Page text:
Argument From Moral Autonomy
by Francois Tremblay
The Argument from Moral Autonomy has only been, to my knowledge, formulated as an argument by James Rachels, in his book “Can Ethics Provide Essays? And Other Essays in Moral Philosophy”, part of which is reproduced in an article called “God and Moral Autonomy”. It proceeds from the notion of “object of worship”, which is always attributed to the word “god”, either as a definitional or meta-definitional property. If a god exists, it is an object of worship, or is the kind of thing that is an object of worship : for the purposes of this argument, both are considered functionally equal.
For one thing, worship is obviously a kind of relationship between a worshipper and an object of worship. The relationship between man and god is infinitely asymmetrical. The hypothetical god is the Creator of all, infinitely powerful, knows all, has made us to follow his laws, and intervenes in reality to ensure that all will get an otherworldly reward or punishment.
But if these facts are true, they have important ethical consequences. The believer must seek the god’s will and adapt his behaviour to that will. He must regard himself as being made to fulfill divine purposes, and that all events around him are the product, directly or indirectly, of the god’s will.
While the idea of overruling moral guidance is not true of all theistic beliefs, it is the only way to make sense of the act of worship that pervades the religious conceptions of the word “god”. At least some divine intervention of relevance seems to be necessary, and as Rachels notes in parenthesis:
I do not mean that these particular beliefs are accepted, in just this form, by all religious people. They are, however, the sorts of beliefs that are required for the business of worshiping God to make sense.
The act of worship serves the role of acceptance and advancement of our relationship with the object of worship. Given that fact, we must also conclude that to worship demands that one sees himself as responsible to a god for his conduct. This follows logically from the extremely asymmetrical relationship and the ethical consequences described previously.
But if this is the case, then someone who worships cannot be an autonomous moral agent. To say “autonomous moral agent” is, of course, a tautology. A moral agent is by definition autonomous, in that he makes decisions of his own impetus.
Given this fact, there are two possibilities : either we are autonomous moral agents, as we should be, or we are not. If we are, then we cannot worship, for it would contradict our autonomous nature.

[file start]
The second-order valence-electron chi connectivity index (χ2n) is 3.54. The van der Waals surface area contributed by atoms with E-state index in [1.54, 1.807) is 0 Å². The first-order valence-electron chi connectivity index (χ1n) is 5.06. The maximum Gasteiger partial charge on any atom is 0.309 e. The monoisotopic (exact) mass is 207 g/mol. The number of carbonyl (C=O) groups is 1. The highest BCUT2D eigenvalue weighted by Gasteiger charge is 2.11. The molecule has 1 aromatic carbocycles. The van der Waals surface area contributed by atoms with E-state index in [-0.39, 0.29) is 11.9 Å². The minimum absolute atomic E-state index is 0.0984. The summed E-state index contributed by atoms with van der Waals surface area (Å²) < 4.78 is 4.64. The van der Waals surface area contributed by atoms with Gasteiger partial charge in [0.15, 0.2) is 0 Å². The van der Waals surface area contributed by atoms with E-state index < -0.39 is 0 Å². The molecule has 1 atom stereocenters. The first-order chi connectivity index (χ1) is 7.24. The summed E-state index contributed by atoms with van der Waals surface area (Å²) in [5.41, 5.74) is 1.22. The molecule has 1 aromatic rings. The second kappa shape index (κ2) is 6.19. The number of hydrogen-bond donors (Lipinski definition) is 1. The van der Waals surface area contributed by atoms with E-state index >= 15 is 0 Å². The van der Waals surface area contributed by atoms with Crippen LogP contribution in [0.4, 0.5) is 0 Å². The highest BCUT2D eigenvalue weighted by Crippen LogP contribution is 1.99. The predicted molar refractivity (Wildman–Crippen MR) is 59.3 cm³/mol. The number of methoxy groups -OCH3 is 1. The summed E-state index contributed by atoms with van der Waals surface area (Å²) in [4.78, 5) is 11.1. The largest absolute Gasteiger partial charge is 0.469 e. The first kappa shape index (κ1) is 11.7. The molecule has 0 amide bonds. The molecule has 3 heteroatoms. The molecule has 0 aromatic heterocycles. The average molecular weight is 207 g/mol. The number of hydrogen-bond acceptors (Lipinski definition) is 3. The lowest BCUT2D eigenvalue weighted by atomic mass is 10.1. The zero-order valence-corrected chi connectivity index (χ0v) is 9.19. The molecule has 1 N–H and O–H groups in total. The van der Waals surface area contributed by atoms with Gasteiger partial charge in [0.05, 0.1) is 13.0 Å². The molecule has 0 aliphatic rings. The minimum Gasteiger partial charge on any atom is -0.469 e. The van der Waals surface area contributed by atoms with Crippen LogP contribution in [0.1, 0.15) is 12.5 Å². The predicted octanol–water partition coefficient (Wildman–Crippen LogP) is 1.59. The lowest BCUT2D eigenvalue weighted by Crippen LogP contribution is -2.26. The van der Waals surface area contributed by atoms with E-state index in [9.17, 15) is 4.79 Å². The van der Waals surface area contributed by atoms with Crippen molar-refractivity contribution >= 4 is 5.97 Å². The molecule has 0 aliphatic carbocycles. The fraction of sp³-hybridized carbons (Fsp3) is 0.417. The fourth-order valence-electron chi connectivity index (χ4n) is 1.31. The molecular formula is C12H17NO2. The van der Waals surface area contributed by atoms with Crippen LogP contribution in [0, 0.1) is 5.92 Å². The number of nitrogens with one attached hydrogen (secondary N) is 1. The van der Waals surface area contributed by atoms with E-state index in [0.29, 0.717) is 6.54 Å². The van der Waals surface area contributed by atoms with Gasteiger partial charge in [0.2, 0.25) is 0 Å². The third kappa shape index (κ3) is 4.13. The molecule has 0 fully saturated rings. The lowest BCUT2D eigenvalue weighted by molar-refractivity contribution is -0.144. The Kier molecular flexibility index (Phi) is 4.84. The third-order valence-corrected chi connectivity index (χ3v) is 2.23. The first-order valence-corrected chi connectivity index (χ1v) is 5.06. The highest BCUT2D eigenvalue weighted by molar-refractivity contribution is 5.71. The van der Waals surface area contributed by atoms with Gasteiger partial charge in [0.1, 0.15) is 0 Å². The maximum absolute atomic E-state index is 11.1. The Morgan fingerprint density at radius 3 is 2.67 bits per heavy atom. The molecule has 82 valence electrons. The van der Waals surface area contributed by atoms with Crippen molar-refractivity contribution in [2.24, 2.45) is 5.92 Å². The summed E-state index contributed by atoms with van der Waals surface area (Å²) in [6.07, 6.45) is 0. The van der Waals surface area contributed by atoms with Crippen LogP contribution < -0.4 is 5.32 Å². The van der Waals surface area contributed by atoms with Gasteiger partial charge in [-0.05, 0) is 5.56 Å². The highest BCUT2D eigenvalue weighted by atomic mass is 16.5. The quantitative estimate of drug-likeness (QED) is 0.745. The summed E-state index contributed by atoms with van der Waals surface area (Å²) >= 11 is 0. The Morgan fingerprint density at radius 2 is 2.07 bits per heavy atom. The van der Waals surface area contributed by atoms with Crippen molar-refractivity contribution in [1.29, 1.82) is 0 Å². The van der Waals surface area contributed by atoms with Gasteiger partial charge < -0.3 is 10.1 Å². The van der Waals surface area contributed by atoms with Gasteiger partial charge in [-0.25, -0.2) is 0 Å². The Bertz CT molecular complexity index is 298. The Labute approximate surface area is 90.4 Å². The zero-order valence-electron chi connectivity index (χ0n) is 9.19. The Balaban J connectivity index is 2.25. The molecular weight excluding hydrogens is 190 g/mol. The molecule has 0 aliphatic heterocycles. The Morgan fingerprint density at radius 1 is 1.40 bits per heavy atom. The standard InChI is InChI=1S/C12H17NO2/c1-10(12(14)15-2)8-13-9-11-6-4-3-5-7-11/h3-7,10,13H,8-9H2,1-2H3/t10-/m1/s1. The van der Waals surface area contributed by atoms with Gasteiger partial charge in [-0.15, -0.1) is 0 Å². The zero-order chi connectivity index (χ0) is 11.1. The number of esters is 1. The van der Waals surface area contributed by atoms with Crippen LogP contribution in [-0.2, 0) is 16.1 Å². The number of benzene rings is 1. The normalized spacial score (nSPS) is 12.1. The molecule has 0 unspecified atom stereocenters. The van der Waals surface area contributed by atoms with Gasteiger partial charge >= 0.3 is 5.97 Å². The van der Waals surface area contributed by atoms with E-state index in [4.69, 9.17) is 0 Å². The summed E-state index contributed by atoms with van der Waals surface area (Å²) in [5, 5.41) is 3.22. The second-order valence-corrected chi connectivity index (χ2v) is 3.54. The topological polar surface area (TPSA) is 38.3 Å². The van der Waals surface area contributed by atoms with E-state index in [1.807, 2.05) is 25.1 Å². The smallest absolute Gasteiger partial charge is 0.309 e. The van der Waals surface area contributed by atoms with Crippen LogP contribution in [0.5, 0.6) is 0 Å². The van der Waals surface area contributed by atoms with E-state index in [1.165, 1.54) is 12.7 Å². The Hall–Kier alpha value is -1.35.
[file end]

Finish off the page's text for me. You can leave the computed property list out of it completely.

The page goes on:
If we are not, then in no way could we justify the fact that we are not moral agents, or justify the choice of worshipping, since making such determinations would demand of us to be moral agents in the first place. We cannot rationalize either that we should subject ourselves to a god because it always gives us good moral guidance, since we could not determine such a thing either.
After this long but necessary exposition, now to the syllogism. I have roughly used the original formulation by Rachels, but expanded it with the hopes of clarifying it further. I express the argument as such :
(1) If any being is a god, it must be a fitting object of worship.
(2) Worship is a kind of relationship between a worshipper and an object of worship. The relationship between man and god is infinitely asymmetrical.
(3) The believer must seek the god’s will and adapt his behaviour to that will. He must regard himself as being made to fulfill divine purposes, and that all events around him are the product, directly or indirectly, of the god’s will. (from 3)
(4) Worship requires the fundamental abandonment of one’s role as an autonomous moral agent. (from 2 and 3)
(5) Either a human being is (or should be) an autonomous moral agent, or he isn’t (or should not), therefore…
(5a) If he is, then he cannot worship. (from 4)
(5b) If he isn’t, then he could never justify worshipping.
(6) It follows from both that there are no circumstances under which anyone should worship. (from 5)
(7) No being could possibly be a fitting object of worship. (from 6)
(8) Therefore, there cannot be any being that is a god. (from 1 and 7)
In his analysis, Rachels answers to five possible objections. I have already answered most of them.